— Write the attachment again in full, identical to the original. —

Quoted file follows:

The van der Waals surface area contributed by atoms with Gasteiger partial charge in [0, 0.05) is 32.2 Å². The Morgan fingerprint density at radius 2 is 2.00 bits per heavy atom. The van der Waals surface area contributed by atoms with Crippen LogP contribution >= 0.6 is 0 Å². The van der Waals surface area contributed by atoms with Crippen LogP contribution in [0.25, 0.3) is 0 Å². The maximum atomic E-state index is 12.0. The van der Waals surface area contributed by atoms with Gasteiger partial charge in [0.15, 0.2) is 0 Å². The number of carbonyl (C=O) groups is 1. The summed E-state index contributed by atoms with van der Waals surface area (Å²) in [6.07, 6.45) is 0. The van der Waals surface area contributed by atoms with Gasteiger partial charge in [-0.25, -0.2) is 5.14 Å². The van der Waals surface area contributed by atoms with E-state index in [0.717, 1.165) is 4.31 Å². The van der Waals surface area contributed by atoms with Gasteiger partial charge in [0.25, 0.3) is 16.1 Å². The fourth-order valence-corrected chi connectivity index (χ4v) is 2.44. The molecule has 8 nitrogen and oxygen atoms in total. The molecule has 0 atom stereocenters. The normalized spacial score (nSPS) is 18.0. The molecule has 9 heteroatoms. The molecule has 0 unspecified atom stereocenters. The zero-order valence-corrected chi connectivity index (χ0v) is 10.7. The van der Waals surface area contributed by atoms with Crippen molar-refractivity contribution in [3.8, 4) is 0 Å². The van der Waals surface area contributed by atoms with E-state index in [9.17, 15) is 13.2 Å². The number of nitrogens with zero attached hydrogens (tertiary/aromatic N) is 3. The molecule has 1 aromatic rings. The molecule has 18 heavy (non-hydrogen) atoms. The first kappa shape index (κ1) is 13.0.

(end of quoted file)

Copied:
The van der Waals surface area contributed by atoms with Gasteiger partial charge in [0, 0.05) is 32.2 Å². The Morgan fingerprint density at radius 2 is 2.00 bits per heavy atom. The van der Waals surface area contributed by atoms with Crippen LogP contribution >= 0.6 is 0 Å². The van der Waals surface area contributed by atoms with Crippen LogP contribution in [0.25, 0.3) is 0 Å². The maximum atomic E-state index is 12.0. The van der Waals surface area contributed by atoms with Gasteiger partial charge in [0.15, 0.2) is 0 Å². The number of carbonyl (C=O) groups is 1. The summed E-state index contributed by atoms with van der Waals surface area (Å²) in [6.07, 6.45) is 0. The van der Waals surface area contributed by atoms with Gasteiger partial charge in [-0.25, -0.2) is 5.14 Å². The van der Waals surface area contributed by atoms with E-state index in [0.717, 1.165) is 4.31 Å². The van der Waals surface area contributed by atoms with Gasteiger partial charge in [0.25, 0.3) is 16.1 Å². The fourth-order valence-corrected chi connectivity index (χ4v) is 2.44. The molecule has 8 nitrogen and oxygen atoms in total. The molecule has 0 atom stereocenters. The normalized spacial score (nSPS) is 18.0. The molecule has 9 heteroatoms. The molecule has 0 unspecified atom stereocenters. The zero-order valence-corrected chi connectivity index (χ0v) is 10.7. The van der Waals surface area contributed by atoms with Crippen molar-refractivity contribution in [3.8, 4) is 0 Å². The van der Waals surface area contributed by atoms with E-state index in [9.17, 15) is 13.2 Å². The number of nitrogens with zero attached hydrogens (tertiary/aromatic N) is 3. The molecule has 1 aromatic rings. The molecule has 18 heavy (non-hydrogen) atoms. The first kappa shape index (κ1) is 13.0.